In order to fast-track the revision of Annex VI, the IMO has endorsed a proposal by its Secretary-General and has commissioned a comprehensive study, by an informal cross- government/industry Group of Experts, to evaluate the effects of the various proposals for revisions and establish the facts.

    Inputs on current and future fuel consumption and emissions were invited by the IMO’s Group of Experts, whose members, although nominated by inter alia governments, oil and bunkering interests, engine manufacturers and ship owner representatives, serve the Group in their personal capacity. One of several such inputs was a report by Intertanko which included a model for estimating the global usage of marine fuels by ships subject to Annex VI regulations and their associated emissions, together with an explanatory note of the underlying assumptions in the model. This report makes no comparison with either estimates of previous years or with other transportation modes. The Group of Experts is responsible for making any comparisons with other models as part of the process of validation for its final report.

    Intertanko will not comment on the contents of its report, the ongoing work of the IMO Group of Experts nor on speculation about the total or mix of emissions from shipping.

    Regrettably, despite understandings with regard to the confidentiality of the work of the IMO Group of Experts, a third party (not Intertanko) has chosen to release the input provided by Intertanko and subsequently various press articles and comments have appeared out of context and in advance of the publication of the IMO Group of Experts’ report in December.

    Recent press articles do not reflect the official position of Intertanko. Respecting these understandings on confidentiality, we consider it inappropriate to make specific comments while the work of the IMO’s Group of Experts is under way.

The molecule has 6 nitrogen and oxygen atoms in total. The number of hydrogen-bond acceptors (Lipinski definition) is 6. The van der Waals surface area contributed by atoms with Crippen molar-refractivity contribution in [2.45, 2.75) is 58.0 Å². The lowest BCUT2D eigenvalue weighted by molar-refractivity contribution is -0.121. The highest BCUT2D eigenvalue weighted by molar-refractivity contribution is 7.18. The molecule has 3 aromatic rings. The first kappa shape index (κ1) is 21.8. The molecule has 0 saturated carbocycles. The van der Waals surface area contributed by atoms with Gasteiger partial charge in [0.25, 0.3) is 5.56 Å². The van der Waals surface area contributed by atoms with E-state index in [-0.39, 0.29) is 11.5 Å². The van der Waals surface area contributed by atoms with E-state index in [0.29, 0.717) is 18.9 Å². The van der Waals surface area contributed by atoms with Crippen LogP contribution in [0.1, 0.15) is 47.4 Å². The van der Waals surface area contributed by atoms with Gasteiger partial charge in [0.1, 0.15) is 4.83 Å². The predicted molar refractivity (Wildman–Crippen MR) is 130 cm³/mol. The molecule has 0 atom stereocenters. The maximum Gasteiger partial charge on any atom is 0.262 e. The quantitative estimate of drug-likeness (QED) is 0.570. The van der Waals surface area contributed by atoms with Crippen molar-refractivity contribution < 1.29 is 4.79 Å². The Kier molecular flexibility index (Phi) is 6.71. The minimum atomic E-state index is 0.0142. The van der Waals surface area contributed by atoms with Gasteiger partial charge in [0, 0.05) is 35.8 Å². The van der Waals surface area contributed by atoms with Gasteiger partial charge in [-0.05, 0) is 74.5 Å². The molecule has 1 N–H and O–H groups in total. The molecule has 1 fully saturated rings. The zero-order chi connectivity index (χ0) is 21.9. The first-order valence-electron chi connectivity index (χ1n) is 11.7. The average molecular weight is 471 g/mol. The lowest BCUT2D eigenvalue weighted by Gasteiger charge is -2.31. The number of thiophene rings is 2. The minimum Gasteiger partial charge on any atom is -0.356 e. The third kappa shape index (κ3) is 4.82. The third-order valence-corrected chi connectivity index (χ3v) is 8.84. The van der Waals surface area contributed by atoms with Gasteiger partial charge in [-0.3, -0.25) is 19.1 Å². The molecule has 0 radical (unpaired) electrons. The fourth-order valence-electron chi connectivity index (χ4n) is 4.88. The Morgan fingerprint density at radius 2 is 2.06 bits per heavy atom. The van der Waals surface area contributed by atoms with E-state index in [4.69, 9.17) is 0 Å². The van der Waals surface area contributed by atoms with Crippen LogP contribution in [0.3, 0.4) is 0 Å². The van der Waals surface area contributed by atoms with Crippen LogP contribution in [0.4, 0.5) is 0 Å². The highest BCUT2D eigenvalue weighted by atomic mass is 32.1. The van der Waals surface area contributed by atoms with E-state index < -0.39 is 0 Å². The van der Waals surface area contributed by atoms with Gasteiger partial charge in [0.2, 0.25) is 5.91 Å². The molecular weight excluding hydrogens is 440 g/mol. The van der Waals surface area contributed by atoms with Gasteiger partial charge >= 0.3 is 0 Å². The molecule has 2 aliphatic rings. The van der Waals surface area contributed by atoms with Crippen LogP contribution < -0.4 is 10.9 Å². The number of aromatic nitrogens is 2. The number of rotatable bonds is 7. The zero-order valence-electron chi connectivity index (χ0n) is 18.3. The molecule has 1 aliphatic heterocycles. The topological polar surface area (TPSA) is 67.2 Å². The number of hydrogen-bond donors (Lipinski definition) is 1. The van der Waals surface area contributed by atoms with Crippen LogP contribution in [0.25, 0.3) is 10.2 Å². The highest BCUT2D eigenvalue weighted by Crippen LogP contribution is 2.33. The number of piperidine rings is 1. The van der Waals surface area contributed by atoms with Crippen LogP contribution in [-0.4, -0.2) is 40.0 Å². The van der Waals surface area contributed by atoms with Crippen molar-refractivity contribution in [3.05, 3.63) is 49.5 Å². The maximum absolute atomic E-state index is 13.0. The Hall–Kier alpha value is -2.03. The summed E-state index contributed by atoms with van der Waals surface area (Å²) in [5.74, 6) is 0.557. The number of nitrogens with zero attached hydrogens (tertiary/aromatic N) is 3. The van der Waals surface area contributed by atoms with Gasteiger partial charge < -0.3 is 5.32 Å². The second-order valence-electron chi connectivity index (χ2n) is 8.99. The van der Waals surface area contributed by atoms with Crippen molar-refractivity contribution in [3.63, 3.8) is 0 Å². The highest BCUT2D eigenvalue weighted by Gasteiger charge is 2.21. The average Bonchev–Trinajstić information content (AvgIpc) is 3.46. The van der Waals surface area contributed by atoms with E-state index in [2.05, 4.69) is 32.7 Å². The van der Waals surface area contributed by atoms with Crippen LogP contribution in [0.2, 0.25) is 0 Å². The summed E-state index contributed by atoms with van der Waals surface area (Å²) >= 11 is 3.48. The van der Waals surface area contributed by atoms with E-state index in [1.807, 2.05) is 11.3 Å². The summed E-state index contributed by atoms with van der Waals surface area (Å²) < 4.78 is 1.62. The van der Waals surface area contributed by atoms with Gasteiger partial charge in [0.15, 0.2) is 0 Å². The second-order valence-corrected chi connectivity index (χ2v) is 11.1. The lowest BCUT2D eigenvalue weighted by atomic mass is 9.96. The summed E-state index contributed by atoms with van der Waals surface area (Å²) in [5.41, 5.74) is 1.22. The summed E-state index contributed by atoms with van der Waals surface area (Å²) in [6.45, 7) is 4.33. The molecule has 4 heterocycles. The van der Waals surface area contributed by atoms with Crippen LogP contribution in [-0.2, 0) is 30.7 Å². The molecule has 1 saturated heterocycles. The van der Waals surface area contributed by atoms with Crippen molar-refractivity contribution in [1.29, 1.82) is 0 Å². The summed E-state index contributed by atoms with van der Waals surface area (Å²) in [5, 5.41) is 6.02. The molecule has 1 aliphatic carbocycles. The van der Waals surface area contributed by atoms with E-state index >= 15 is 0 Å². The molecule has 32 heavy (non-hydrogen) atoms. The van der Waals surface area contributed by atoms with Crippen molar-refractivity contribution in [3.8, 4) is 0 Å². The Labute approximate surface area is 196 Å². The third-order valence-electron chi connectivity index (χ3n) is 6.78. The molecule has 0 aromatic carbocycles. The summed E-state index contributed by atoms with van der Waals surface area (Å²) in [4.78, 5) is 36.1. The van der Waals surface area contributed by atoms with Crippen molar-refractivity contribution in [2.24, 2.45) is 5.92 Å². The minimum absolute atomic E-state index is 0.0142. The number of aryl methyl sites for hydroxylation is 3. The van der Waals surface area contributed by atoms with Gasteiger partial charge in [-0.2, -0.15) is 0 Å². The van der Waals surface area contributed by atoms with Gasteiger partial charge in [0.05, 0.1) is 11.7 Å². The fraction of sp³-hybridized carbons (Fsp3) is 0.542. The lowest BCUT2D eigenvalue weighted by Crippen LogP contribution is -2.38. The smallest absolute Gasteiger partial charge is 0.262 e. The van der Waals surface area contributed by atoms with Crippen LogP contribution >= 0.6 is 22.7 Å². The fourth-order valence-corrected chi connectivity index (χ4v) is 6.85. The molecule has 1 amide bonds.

Growth in World Trade

    World trade and ship numbers have naturally seen a steady increase over recent years, but in parallel there have been economies of scale (with larger, more efficient ships) and on a per unit basis emissions both of harmful substances (pollutants) and GHGs from ships have been reduced, allowing shipping still justifiably to assert that it is the most environmentally-friendly and the most energy-efficient transport mode.

    Shipping is therefore a part of the solution to the challenges of air emissions and global warming which face the world today, rather than being the problem.

    Tanker owners, and Intertanko, are totally committed to remaining at the forefront in providing the world with safe, environmentally sound and efficient seaborne transportation of oil, gas and chemical products.

    Pic of the day – BAHIA NEGRA

    Click on image to enlarge – with some browsers click twice

    Hamburg Süd’s newbuild BAHIA NEGRA sails from Durban Picture by Steve McCurrach http://www.airserv.co.za/maritime.htm